Events this week are more international politics related.
The Case to Remove Cuba from the Terrorist List
8:00AM – 9:00AM
Last week, in what has become an annual rite of passage since 1982, Cuba was placed on the U.S. State Department’s list of state sponsors of terrorism. Despite this, there are growing calls for Cuba to be taken off the list. Join us for a discussion and look at the arguments to be made for Cuba’s removal.
Open to the public; however, seating is limited. To RSVP, please send name and affiliation to the Americas Program at firstname.lastname@example.org.
Wednesday, June 12
Reform, Revolution or Status Quo? Regional Dynamics in a Changing Arab World
US Institute of Peace
10:00AM – 11:30AM
This meeting is co-sponsored by the Middle East Program at the Woodrow Wilson Center and the U.S.Institute of Peace.
Some experts predicted that the ‘Arab spring’ rebellions would widen the strategic, political, and even ideological gap between Arab states undergoing dramatic change and those defending the status quo. In fact, no such clear breach has occurred. Instead, Dr. Adeed Dawisha, distinguished professor of political science at Miami University, argues that sectarian tensions and economic constraints have dampened the potentially ‘incendiary’ effect of the Arab political revolts. Please join us at USIP for an engaging discussion on these dynamics in the Middle East with Dr. Dawisha, the State Department’s Dafna Rand, and USIP’s Daniel Brumberg on June 12, from 10:00am to 11:30am.
The U.S. and China: A New Kind of Great Power Relationship?
2:00PM – 3:30PM
This weekend’s meeting between Presidents Barack Obama and Xi Jinping at the former Annenberg Estate in California presents the two leaders with an opportunity to address a wide range of pressing issues, from flash points in the Korean peninsula to climate change and the global economy. To China’s leaders, this meeting will contribute to the development of a “new kind of great power relationship,” a concept that has been heavily promoted in recent months in state media and official pronouncements. On June 12, the John L. Thornton China Center at Brookings will host Madame Fu Ying, the spokeswoman for the China’s National People’s Congress (NPC) and the chair of the NPC’s Foreign Affairs Committee.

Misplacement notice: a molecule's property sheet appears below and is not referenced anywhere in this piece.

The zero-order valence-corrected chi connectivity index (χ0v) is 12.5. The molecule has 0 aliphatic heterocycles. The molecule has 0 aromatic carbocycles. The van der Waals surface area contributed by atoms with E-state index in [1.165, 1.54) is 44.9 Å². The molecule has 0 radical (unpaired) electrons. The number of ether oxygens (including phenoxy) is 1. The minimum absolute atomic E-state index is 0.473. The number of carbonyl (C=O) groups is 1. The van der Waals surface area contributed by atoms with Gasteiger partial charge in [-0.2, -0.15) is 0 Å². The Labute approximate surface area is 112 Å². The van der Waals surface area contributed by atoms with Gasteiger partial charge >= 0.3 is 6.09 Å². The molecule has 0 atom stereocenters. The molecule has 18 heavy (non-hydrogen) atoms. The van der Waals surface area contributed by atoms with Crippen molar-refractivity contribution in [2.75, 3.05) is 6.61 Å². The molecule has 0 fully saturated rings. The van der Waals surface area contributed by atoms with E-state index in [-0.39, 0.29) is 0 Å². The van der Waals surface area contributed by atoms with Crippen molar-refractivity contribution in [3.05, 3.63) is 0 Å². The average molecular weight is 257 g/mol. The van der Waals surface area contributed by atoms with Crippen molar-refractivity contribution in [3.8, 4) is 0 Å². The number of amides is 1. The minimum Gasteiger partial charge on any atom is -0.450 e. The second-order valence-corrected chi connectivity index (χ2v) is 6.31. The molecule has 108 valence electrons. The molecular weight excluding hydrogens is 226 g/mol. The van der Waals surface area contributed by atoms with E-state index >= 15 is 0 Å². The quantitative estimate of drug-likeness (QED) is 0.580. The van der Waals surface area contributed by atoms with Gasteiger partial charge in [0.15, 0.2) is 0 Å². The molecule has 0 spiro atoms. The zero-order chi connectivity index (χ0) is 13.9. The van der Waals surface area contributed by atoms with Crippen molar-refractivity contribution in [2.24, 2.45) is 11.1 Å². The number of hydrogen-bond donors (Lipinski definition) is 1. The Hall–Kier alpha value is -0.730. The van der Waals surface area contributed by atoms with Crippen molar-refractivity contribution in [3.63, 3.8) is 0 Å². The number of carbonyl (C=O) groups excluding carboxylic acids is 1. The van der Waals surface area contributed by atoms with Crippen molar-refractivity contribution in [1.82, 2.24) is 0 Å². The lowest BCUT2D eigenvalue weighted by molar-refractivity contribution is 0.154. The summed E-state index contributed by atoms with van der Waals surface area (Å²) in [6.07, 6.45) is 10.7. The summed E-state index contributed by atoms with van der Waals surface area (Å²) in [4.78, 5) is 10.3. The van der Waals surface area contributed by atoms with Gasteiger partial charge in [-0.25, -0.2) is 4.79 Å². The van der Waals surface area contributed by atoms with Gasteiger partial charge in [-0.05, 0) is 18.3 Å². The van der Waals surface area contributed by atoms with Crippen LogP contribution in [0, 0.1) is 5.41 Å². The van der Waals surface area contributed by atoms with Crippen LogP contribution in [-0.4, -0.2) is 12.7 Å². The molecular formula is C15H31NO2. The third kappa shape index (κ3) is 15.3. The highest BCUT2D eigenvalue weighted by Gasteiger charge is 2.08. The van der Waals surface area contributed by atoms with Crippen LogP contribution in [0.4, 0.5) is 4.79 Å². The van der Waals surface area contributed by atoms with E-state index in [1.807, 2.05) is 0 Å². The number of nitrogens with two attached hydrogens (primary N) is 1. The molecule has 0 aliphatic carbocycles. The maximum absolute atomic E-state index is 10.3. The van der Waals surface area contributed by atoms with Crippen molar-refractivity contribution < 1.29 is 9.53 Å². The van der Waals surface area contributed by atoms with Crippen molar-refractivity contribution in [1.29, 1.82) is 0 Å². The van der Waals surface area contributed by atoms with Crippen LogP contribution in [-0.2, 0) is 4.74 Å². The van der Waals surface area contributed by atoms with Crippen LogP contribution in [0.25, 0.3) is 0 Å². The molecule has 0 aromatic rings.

Thursday, June 13
After the Arab Uprisings
New America Foundation
9:00AM – 10:30AM
Two years after the Arab uprisings began, many countries in the Middle East and North Africa are undergoing complex political, social and economic transformations. Arab countries in transition are trying to articulate economic reform agendas amidst tumultuous internal developments and a challenging external environment. The divergent economic interests of governments and civil society groups further complicate the reform process. Alongside these near-term obstacles to economic stability, the region must contend with the medium-term challenges of diversifying their economies, creating jobs, and generating more inclusive growth. On June 13, New America Foundation’s Middle East Task Force will host Adnan Mazarei, the Deputy Director of the IMF’s Middle East and Central Asia Department, to discuss the region’s economic performance in 2012 and expectations for 2013.
Friday, June 14
The India-Pakistan Conundrum: Shooting for a Century
10:00AM – 11:30AM
The rivalry between India and Pakistan has proven to be one of the world’s most intractable international conflicts. In his new book, Shooting for a Century (Brookings Press, 2013), Brookings Senior Fellow Stephen P. Cohen explores the origins and costs of India-Pakistan hostility, various explanations of why the dispute endures, past and current efforts to normalize the relationship, as well as the consequences of nuclearization. He argues that the prospects for normalization are poor, but because of the stakes and urgency, it is a process deserving of bilateral effort and greater world attention. Cohen also outlines suggestions as to how the rivalry might end, as well as the approach he believes the United States should take vis-à-vis the rivalry. On June 14, the India Project at Brookings will host the launch of Shooting for a Century with a discussion on present and past ties between India and Pakistan, prospects for normalization, as well as what role, if any, the U.S. should play.